rebirth of studio one

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22 NOV,2011

HAVING been described as the ‘Motown of Jamaica’ the island’s most renowned recording studio, Studio One, is on the path of a massive revamp after its operations went on pause for a few years. Following the passing of its owner Coxsone Dodd in 2004, recordings slowed down for a while.

His wife, the late Norma, ensured that Dodd’s legacy didn’t die as she offered her assistance in ensuring that the music of Studio One was distributed worldwide.

According to Courtney Dodd, son of the studio’s late owner, commencing January 2012, the studio’s doors will be reopened to continue on its path of major musical operations. Being a family business, the studio will be operated by Dodd and several of his siblings.

“Without a doubt we will continue with the tradition that Studio One is known for and that is to produce authentic reggae music, but we will also be doing dancehall music as well. Of course we will not be recording the type that consists of violent and lewd lyrical content. And presently, there are several dancehall acts that we look foward to working with,” the son of the late producer said.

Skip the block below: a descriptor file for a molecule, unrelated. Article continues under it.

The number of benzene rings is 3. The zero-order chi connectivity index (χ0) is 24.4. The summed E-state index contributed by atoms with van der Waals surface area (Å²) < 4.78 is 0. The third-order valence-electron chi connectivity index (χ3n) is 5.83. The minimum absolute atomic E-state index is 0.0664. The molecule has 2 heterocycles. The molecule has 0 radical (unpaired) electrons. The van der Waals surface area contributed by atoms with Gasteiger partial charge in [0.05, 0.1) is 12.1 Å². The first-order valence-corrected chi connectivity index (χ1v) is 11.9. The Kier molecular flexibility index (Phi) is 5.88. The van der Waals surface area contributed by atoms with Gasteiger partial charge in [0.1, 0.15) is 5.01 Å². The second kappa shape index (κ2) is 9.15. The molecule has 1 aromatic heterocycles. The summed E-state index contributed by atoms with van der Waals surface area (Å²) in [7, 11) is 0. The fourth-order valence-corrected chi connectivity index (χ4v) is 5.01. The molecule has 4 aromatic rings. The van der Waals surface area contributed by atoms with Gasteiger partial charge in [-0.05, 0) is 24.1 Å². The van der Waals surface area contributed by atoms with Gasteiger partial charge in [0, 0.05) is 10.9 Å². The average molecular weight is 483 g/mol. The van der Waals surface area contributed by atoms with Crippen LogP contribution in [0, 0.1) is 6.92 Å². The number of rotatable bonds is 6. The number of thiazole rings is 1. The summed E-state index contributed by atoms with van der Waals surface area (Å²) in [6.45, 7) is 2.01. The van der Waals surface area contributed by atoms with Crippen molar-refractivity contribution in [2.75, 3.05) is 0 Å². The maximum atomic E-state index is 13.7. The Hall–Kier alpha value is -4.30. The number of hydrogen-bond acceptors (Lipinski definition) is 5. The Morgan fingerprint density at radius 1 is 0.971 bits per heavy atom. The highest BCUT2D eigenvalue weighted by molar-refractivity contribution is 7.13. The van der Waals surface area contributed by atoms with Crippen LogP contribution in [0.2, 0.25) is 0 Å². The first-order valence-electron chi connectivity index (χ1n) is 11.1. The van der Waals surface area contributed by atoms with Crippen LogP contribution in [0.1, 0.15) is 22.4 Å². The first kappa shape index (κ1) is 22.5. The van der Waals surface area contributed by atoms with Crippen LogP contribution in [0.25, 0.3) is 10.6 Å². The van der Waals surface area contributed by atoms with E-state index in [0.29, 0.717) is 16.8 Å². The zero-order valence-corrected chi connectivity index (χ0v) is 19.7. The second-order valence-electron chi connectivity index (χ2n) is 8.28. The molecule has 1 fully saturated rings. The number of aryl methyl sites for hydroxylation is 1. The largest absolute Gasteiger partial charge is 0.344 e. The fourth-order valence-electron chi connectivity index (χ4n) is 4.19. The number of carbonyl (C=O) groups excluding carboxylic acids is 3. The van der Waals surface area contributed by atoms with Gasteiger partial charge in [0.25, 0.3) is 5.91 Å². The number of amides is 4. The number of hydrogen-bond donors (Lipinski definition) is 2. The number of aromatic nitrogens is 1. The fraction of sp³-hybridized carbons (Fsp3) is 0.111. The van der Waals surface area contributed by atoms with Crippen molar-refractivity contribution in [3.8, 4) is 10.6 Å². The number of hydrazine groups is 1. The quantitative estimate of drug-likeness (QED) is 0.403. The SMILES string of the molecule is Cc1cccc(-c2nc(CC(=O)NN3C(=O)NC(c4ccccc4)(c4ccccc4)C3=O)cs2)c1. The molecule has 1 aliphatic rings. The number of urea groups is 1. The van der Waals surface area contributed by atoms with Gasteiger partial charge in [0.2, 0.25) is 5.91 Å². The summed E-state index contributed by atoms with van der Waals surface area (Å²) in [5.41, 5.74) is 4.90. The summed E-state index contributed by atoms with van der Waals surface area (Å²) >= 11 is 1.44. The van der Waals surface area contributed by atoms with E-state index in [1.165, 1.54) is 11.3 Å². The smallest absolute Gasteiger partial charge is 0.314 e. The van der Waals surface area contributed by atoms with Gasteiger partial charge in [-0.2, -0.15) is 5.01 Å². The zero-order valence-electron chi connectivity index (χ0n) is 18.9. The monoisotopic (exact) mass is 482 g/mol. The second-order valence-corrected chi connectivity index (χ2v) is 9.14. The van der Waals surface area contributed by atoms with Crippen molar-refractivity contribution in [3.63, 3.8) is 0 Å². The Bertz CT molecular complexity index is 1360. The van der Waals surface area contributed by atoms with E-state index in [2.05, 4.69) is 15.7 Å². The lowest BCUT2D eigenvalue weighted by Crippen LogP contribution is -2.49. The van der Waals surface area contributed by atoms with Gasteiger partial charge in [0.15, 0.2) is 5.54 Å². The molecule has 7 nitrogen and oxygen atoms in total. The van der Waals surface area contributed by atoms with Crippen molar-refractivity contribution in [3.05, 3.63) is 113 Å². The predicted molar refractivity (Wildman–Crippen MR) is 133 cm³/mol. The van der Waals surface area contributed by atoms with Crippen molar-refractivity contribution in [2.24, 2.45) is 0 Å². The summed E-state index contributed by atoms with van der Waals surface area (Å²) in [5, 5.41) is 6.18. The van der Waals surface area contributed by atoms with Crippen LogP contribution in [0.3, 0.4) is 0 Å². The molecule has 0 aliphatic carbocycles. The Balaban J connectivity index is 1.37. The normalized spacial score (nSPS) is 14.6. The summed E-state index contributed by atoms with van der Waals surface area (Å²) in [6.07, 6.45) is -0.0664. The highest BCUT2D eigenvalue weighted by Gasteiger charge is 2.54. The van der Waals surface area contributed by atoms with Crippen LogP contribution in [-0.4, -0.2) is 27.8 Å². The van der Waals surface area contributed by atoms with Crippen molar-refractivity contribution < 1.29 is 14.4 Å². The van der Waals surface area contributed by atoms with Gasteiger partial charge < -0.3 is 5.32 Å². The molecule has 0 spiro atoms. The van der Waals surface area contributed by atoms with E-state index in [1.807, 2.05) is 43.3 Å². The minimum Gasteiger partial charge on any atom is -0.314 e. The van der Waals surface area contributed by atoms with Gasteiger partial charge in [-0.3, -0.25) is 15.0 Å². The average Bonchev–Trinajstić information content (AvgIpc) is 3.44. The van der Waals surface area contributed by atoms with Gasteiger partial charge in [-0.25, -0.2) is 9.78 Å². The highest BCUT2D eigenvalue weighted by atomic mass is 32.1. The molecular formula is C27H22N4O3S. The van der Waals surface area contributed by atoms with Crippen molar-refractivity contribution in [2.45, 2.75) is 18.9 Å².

Dodd also told the Observer there will be a in-house band that will consists of veteran and original Studio One musicians and engineers in addition to a few fresh faces.

Located on Studio One Boulevard, formerly Brentford Road in Kingston, Studio One first opened its doors in the 1950s and since then has established a global identity. Few will debate the saying that reggae music was born in the house of Studio One as Coxsone famously gave the Wailers their first recording break.

 He also recorded and released music by most of the top reggae recording artistes of the era, including the Skatalites, The Ethiopians, Bob Marley and the Wailers, Lee ‘Scratch’ Perry, Burning Spear, Toots and the Maytals, John Holt, U-Roy, 

Horace Andy, Ken Boothe, Freddie McGregor, Dennis Brown, and Alton Ellis
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